Bahrain National Dialogue session boycotted
Manama, September 5, 2013
A session of the Bahrain National Dialogue was cancelled yesterday (September 4) after a "no-show" by opposition societies, a report said.
Government, independent (National Assembly members) and the National Coalition representatives waited for two opposition members representing five political societies to turn up at the Isa Cultural Centre, but they never did, according to the report in the Gulf Daily News (GDN), our sister publication.
The 25th session of the talks was expected to discuss suggestions put forward at last week's meeting by the five societies behind closed doors.
A statement issued by the three groups who were present said the opposition's decision to boycott last night's session only reflected its efforts to delay the dialogue process.
"Those societies have previously objected to the formation of any working teams as they refused to answer the initiative of holding counselling sessions between the parties to push the dialogue forward," the statement said.
"We call on the five societies to stop their futile attempts and be serious in responding to the topics on the agenda.
"We also request them to avoid repeating such alienating behaviour, which can be seen as having a lack of national responsibility."
However, the five societies issued a statement later, blaming their decision to boycott the session on the Justice, Islamic Affairs and Endowment Ministry's decision to restrict their meetings with diplomatic missions and officials from foreign organisations.
"It is difficult to sit for a dialogue when political work in this country is going backwards day after day," opposition spokesman Sayed Jameel Kadhim told the GDN.
"They want us to bow and accept whatever they want and for that, they will do anything. But they can't do that forever," he said.
"Dialogue is a serious issue, we take it seriously, but only when it is being shown the proper respect it deserves, can it be the only solution to get this country out of the tunnel it is in now.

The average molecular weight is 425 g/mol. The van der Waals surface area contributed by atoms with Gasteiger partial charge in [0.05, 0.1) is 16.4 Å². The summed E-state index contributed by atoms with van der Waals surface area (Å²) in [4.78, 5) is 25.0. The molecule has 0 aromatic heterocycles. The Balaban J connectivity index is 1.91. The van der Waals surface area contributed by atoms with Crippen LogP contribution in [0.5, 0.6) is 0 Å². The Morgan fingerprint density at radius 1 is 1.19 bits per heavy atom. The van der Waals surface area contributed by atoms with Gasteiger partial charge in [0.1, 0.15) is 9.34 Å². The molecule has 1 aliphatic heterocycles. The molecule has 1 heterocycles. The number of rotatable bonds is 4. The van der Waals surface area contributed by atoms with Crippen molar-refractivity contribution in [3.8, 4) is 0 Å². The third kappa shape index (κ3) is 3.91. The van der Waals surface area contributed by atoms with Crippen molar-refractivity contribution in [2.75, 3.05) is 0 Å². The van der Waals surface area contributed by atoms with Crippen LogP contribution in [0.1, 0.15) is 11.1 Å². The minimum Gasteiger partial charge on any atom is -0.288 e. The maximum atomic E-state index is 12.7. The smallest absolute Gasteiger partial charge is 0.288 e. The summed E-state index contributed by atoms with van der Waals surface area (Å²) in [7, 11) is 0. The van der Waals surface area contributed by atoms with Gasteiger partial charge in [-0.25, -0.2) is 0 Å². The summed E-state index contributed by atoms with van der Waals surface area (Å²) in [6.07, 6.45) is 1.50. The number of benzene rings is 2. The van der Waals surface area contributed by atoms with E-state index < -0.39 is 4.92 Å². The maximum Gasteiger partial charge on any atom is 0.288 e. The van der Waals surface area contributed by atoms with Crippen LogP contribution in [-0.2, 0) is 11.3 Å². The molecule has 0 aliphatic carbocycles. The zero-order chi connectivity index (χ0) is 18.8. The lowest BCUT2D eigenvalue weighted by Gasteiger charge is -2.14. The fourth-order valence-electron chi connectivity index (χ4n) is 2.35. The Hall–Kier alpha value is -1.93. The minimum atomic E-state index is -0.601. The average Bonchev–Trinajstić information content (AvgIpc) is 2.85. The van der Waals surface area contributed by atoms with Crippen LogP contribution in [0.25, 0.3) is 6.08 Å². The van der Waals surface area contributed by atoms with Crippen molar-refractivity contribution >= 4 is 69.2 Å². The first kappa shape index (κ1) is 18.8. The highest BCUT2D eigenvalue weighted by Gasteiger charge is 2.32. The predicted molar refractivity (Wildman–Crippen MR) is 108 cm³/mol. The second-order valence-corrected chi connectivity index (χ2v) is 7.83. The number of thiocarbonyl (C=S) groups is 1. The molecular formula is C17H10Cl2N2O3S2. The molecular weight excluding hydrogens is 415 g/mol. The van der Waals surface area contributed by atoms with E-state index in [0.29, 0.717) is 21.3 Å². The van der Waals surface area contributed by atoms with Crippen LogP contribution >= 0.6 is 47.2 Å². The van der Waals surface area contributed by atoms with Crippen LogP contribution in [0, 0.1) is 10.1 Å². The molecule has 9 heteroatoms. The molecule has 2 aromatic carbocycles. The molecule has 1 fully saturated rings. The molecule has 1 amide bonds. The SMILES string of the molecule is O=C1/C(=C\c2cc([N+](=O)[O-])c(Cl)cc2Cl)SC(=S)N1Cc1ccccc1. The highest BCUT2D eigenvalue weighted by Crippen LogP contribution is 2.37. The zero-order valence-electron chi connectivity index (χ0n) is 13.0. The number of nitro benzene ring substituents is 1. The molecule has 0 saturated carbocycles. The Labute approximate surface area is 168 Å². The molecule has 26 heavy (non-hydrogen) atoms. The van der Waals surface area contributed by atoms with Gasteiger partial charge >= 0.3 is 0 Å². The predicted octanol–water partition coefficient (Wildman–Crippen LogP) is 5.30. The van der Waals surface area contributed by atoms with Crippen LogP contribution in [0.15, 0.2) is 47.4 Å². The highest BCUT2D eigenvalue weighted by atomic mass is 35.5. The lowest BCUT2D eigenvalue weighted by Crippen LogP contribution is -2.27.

"We have every right for diplomatic relations and having a Foreign Ministry representative means that a third party is spying on us and that's something we can't accept as it would be an invasion of our political privacy."
But the groups in attendance said that the excuses had nothing to do with the dialogue.
Kadhim said that the societies would be back in the full session next Wednesday. "We may take other action depending on the hurdles that are put on our way, but we are attending to show up next week." – TradeArabia News Service
More Government & Laws Stories
- Saudi sets up panel on labour disputes
- Sand-dredging bill is hit by funding row
- Saudi rejects Maliki's charges on funding militants
- Independent foreign policy non-negotiable: Qatar
- Bahrain to crack down on bogus investments
- Bahrain urged to set up national plan to fight cyber crime
- Galfar ex-CEO gets 15 years' jail over bribes
- New law on family violence on the way in Bahrain
- Four blast suspects are remanded in Bahrain
- Bahrain to step up war on terror
- Norton Rose Fulbright moves London head to Dubai
- DSG ‘ready to implement Smart Dubai Strategy’
- Iraqi women protest new draft law
- Bahrain police 'face more danger in line of duty'
- Saudi names Brotherhood as terrorist group
- Qatar outraged over terror claims
- Bahrain PM condemns exploitation of children
- Qatar will not alter foreign policy: source
- Bahrain accuses Iran of fomenting trouble
- 'Put security before rights' in Bahrain: publisher
- 'Hizbollah trained Daih blast suspect'
- Key terror blast suspects named in Bahrain
- $2.6m Royal Fund for martyrs set up
- Bahrain to draw up new anti-terror laws
- GCC ROW: Qatar voices surprise over envoys pull out
- GCC tobacco tax rise ‘will fuel illicit trade’
- Saudi, UAE, Bahrain withdraw envoys from Qatar
- Bahrain explosion draws global condemnation
- GDN photographer hurt in blast is discharged
- Iran playing increasing role in Bahrain unrest